Associations are leaving behind the traditional education-session format and introducing interactive, lively, much shorter sessions—often minus the PowerPoint slides. Members are loving it.
Longtime conference attendees know the drill: three days in a large hotel or convention center, general sessions that precede education seminars that wrap around tradeshow hours, followed by cocktails and finger food at networking events, tied up in a neat bow with a closing event that involves dinner and music.
It's a formula that's worked for decades. Attendees get professional development opportunities and time to network with their peers, while the association gets to engage members in person, strengthening everyone's perception of the association's value.
It works well, except when it doesn't. And when a recession happens to intersect with the widespread adoption of technology that makes it possible for people to get that face time without spending money on airfare and hotel rooms, the traditional association meeting can feel a little stale.
What's an association meetings department to do? Shake things up. And that's exactly what they're doing—finding new ways to draw members in with education sessions and networking all bundled into one, exhibition halls that feel anything but traditional, and learning opportunities that ditch the PowerPoint presentation altogether in favor of something more exciting and real.
Several associations, large and small, have introduced new programming in recent years that has transformed their annual meetings, and often they didn't have to spend a lot of money to do so. Turn the page to learn how three organizations have revolutionized their education formats.
The Learning Lounge
Who: Jeff Hurt, executive vice president of Velvet Chainsaw Consulting, worked with the Professional Convention Management Association (PCMA) and Freeman Exhibit Services.
The Basic Concept: PCMA's annual conference introduced four stages arranged in a circle that ran simultaneous, 15-minute presentations based on the popular TED (Technology, Entertainment, Design) Talk model that has taken the web by storm. At the same time, a "genius bar" (hat tip to the Apple Store) offered the chance to ask questions of live speakers, while the conversation was live-streamed to a worldwide audience.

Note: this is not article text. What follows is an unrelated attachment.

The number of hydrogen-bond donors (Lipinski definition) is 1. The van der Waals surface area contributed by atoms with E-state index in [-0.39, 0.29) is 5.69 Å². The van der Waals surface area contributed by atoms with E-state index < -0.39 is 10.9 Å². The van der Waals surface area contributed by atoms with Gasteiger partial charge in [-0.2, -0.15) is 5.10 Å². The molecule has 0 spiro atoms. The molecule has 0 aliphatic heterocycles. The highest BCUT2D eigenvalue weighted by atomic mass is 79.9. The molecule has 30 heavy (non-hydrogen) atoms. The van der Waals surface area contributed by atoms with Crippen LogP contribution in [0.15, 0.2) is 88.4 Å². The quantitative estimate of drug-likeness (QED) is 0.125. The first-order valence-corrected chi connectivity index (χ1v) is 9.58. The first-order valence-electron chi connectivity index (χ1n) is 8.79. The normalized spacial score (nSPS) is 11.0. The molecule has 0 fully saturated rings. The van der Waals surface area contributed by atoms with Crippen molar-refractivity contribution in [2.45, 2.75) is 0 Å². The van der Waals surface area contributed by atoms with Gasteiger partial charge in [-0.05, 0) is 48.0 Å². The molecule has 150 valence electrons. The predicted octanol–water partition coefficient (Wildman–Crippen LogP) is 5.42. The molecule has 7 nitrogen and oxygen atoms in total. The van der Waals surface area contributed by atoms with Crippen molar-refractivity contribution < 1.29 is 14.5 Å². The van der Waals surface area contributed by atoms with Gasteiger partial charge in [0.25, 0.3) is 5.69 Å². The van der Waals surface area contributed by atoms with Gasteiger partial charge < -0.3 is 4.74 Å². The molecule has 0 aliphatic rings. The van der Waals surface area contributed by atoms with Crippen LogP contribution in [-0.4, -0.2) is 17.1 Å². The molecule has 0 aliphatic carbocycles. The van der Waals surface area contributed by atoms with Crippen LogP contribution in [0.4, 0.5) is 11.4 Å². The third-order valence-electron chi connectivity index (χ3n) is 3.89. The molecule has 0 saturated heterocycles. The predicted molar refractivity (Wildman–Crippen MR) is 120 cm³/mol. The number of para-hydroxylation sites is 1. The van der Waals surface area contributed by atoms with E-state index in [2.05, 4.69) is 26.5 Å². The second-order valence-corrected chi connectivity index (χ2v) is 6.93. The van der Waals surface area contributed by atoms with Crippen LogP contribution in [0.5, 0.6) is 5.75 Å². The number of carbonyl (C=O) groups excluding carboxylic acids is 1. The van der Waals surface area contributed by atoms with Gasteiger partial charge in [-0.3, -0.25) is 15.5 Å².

The Details: Hurt came up with the idea after giving a lot of thought to how adults learn.
"Simpler and shorter is better," he says. "[P]eople have short attention spans. This gives adults the ability to not commit to a longer program. They can stand around and listen to an individual presentation if they want."
Hurt calls the concept a "learning playground" and says his other inspiration was the traditional school science fair. "We wanted to make this completely around the learning experience," he says. "People have choices, and the events come in short spurts."
For the first year, four stages were arranged in a circle. Presenters had 15 minutes onstage to talk and then were welcome to leave the stage and stand in the audience to continue conversations with individuals or small groups.
In 2012, the concept included an area equipped with 30 iPads. "There might be a topic such as sponsorship. So they'd be talking about apps—apps that were usable across the board," Hurt says. While the conversation was going on, attendees could be checking out those apps in real time.
In another area were screens that played recorded interviews. "We'd have a bank of four to 15 interviews on a topic," Hurt says. "The audience would decide which one they wanted to start with. They could fast forward, back up, or stop the video at any time and discuss it. The facilitator let them know that they were in charge and could let him know what they wanted to do." The small groups were a hit, he says, and those video presentations were the highest-rated segment of that year's conference.
"It resulted in these intimate discussions," he says. "If a general session speaker is really good, you want to put it on hold and talk about it—you're taking notes, but you really want to have a discussion with your team about what he or she just said. This was a way to bring in big-name thought leaders without having to pay fees, get customized content, and let those conversations happen naturally."
For the future, Hurt says, PCMA is taking the idea and running with it. "This was never something to be trademarked," he says. "I wanted to let people see how to do this differently and then use it at their own conferences. Twenty-five percent of the conference experience should be things you've never done before."
The learning lounge idea, Hurt says, has been a huge success for the group. "It doubled the amount of content going out, and it created more community-sized experiences instead of a general session of a few thousand folks," he says.
Genius Bars and Situation Rooms
Who: Texas Society of Association Executives (TSAE)
The Basic Concept: Genius bars modeled after those found in the Apple Store were set up between education sessions and during longer break times at TSAE's annual meeting. Once those succeeded, TSAE introduced the Situation Room, where CEOs could answer questions and explain case studies in an interactive setting.